Whilst the feng shui of my 2’ by 4’ office home is regularly disrupted, I do agree that ‘front of house’ must look professional. Media companies are well known for spending millions on floating staircases and owning more plasma displays than Dixon’s, but a reception with a modern feel helps promote a sense of trust and respect with clients and partners.

The problems can start when firms with tight budgets don’t think through the refurb. This executive’s Soho office is falling apart at the seams and is undergoing a spectacularly ill conceived spruce up. Clients will walk into a beautiful reception with all the trimmings (iPad iPads iPads), but there will be no meeting rooms, and little place to sit. Surely the frilly façade of office beauty will come tumbling down when these people are moved to a dingy walnut clad 1980s basement for their presentation. When all of the building work is going on, this executive will be asked to spend six weeks welcoming guests from the street in through a fire exit whilst sitting in the receptionist’s pocket. My home is being cannibalised by reception as the deafening jackhammers try to make space for swanky fixtures and uber-cool technology to be installed.

I’m off out to buy some ear defenders as the fluorescent jacketed Greggs brigade move in next week. We all feel like we are on death row waiting to see if the prosecutors will actually go through with the scheduled execution. You never know, sometimes well laid plans and allocated budgets come tumbling down at the last minute.

Wednesday, 8 September 2010

Media wankers # 3

AKA this weeks issue of Campaign

I'm leaning on a glass door. Our office doesn't have any real fittings. My T-shirt say something oh so interesting, please look at me.

I paint the pin stripes onto my suit myself, with Tippex. I'm so stern that I have created a time warp next to my right shoulder.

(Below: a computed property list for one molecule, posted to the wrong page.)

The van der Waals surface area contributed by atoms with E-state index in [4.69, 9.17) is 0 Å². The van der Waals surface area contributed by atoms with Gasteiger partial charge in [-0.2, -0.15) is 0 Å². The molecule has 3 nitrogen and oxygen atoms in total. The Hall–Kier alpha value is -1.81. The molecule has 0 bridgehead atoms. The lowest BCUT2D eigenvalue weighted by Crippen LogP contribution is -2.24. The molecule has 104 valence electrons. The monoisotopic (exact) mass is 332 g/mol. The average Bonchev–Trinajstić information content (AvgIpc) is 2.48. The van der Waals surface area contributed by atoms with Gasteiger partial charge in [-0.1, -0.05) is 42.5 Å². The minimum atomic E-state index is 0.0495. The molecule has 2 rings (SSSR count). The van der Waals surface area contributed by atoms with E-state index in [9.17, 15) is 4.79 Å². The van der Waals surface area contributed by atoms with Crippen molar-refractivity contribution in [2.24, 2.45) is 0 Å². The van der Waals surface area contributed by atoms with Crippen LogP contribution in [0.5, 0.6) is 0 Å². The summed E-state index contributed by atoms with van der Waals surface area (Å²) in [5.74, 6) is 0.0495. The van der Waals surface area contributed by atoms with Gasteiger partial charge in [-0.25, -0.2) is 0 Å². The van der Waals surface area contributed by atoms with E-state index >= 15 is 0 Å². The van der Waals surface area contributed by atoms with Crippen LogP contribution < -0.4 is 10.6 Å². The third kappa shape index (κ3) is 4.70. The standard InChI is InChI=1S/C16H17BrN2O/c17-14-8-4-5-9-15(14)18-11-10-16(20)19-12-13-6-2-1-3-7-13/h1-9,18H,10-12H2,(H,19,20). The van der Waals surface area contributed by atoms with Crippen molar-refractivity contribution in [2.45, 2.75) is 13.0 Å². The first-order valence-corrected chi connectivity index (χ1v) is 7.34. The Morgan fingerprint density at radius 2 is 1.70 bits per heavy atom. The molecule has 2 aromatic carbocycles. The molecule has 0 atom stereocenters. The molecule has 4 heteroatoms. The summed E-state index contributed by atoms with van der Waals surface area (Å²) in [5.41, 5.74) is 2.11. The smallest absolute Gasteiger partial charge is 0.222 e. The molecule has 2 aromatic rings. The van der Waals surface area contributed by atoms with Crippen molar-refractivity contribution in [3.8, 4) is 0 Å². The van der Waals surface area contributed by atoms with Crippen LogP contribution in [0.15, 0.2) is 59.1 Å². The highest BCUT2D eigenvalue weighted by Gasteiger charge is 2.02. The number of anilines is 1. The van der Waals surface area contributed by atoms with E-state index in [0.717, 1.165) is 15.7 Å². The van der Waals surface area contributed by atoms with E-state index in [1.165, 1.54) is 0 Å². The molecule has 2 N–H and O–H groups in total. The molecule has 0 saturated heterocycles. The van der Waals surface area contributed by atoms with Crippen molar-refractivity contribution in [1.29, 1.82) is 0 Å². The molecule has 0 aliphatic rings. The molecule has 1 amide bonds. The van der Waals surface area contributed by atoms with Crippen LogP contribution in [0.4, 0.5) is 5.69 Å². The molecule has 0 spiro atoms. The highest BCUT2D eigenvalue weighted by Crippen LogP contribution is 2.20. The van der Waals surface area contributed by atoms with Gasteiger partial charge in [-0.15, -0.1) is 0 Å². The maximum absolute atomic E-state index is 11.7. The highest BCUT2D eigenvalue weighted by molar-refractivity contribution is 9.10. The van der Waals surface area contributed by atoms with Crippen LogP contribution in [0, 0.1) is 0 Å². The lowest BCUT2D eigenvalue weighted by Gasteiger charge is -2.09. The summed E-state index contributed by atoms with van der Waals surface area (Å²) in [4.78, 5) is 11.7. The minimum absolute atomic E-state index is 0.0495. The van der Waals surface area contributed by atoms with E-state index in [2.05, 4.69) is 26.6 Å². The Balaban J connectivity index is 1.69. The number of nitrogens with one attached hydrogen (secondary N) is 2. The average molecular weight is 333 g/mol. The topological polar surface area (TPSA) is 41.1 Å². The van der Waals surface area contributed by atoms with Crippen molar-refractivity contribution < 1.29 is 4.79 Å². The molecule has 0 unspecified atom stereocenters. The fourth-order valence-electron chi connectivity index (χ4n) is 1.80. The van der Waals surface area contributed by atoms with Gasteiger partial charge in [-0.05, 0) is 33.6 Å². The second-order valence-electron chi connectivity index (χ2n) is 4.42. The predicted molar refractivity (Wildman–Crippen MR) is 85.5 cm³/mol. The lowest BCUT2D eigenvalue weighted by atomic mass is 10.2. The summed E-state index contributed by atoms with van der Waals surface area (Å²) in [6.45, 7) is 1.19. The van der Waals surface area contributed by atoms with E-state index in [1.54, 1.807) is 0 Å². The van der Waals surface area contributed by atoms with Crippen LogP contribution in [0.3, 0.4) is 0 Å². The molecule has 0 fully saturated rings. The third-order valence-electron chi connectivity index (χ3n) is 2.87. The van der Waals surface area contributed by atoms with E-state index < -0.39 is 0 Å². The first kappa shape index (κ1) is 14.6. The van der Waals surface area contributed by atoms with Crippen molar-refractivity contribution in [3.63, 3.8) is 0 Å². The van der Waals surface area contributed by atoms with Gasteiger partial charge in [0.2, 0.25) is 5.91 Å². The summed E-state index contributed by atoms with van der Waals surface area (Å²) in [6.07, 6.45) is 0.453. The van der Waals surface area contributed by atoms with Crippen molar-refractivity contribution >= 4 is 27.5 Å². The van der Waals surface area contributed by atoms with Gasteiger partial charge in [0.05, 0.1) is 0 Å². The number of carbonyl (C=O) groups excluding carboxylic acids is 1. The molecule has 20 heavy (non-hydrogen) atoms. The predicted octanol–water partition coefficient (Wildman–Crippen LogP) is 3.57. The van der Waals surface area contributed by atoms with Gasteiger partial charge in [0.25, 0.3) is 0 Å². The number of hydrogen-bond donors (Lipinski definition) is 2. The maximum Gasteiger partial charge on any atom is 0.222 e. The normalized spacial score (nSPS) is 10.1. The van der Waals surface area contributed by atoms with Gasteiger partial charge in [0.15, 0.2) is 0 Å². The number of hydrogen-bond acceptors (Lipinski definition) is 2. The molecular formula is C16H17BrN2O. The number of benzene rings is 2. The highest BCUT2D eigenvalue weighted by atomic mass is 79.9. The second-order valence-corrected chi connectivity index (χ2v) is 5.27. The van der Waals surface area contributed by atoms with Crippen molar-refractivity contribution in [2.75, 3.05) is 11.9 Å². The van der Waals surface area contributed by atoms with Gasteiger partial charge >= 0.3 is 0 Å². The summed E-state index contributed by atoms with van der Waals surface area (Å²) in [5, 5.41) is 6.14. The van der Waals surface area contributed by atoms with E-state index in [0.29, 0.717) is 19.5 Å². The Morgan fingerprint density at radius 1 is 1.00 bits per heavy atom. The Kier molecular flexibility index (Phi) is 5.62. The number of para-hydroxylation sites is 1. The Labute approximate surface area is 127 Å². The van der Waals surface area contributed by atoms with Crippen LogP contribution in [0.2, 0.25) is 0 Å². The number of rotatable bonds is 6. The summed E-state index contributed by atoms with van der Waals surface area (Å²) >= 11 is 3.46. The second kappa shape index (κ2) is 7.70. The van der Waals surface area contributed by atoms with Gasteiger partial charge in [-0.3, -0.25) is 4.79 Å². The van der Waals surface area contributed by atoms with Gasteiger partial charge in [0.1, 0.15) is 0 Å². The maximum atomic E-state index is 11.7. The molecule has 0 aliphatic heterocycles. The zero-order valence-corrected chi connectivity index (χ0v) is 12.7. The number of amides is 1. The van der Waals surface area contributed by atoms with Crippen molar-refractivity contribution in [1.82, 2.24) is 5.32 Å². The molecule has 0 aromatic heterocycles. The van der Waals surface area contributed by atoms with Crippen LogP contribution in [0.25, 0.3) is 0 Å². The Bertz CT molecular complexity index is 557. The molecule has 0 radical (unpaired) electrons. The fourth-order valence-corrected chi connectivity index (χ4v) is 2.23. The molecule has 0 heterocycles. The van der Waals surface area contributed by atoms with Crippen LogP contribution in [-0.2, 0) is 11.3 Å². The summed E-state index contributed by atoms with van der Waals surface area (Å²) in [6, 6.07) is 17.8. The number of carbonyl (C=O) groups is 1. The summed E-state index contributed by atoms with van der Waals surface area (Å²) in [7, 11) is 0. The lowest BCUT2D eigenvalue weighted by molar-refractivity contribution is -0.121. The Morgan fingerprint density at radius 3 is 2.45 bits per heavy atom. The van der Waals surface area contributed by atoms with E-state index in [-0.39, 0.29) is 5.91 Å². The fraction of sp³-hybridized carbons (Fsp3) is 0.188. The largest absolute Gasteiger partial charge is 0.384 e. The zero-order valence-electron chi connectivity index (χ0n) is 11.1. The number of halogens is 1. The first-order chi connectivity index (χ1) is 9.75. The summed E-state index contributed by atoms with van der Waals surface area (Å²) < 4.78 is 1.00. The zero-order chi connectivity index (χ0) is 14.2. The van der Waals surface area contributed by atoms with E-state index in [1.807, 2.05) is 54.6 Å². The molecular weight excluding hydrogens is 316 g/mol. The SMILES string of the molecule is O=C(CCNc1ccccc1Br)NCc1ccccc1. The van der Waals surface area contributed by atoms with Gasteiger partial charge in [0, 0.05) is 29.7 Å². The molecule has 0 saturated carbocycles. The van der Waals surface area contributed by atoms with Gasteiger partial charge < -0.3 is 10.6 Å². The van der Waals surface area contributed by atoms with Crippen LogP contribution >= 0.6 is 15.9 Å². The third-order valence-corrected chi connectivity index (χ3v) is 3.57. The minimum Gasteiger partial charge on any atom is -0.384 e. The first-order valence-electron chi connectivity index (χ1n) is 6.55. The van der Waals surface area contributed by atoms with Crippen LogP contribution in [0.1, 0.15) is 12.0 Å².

My hair is based on David Beckham, my 90s idol. I eat lunch 3 times a day becasue I work in media. The last time I eat a meal, and it wasn't in a restaurant, it was 1979.

Tuesday, 7 September 2010

Creative block

Does writer's block exist, or is it just work avoidance?

Maybe it is the wooziness of midweek blues, but this executive is feeling stuck. Any kind of writing that isn't direct interaction like email, often proves too hard to conjure up.
Whether it is a dry figure-heavy report, some long winded analysis for top brass, or a story-based presentation, executives nationwide often get the dreaded writer's block.

It doesn't happen instantly, but bit by bit. The more you think your struggle to fill the page, the more your work grinds to a steady halt . . .

Here are some suggestions if your creativity is at a low ebb:
  • Unplug your network cable - no internet distractions
  • Go to the toilets and give yourself a hard slap in the face. If anyone asked why you have gone red, say that you are allergic to slackers.
  • Make a cup of tea but switch the proportions of water and sugar. Get some energy.
  • Set off the fire alarm and when everyone has rushed out of the building you won't have any distractions and can get on with your work
  • Call the MD and tell them that you would like to show them your progress before the end of the day
  • Deny yourself any food or drink until you have finished
  • Listen to a small amount of dance music in headphones. Not too much, you'll want to dance like a crazy person

The only real way out that this executive knows about is a day changing event - a change of deadline, a roasting from a director, a call from an important client. That'll get you going.

Maybe this is just a very cheap post as this executive was stuck on a piece of writing and couldn't think of interesting office-based topics. Well, at least it has given you a welcome 60 second distraction from your task in hand. I do wonder if the cat pictured would provide another distraction or genuine excuse as to why you couldn't get work done.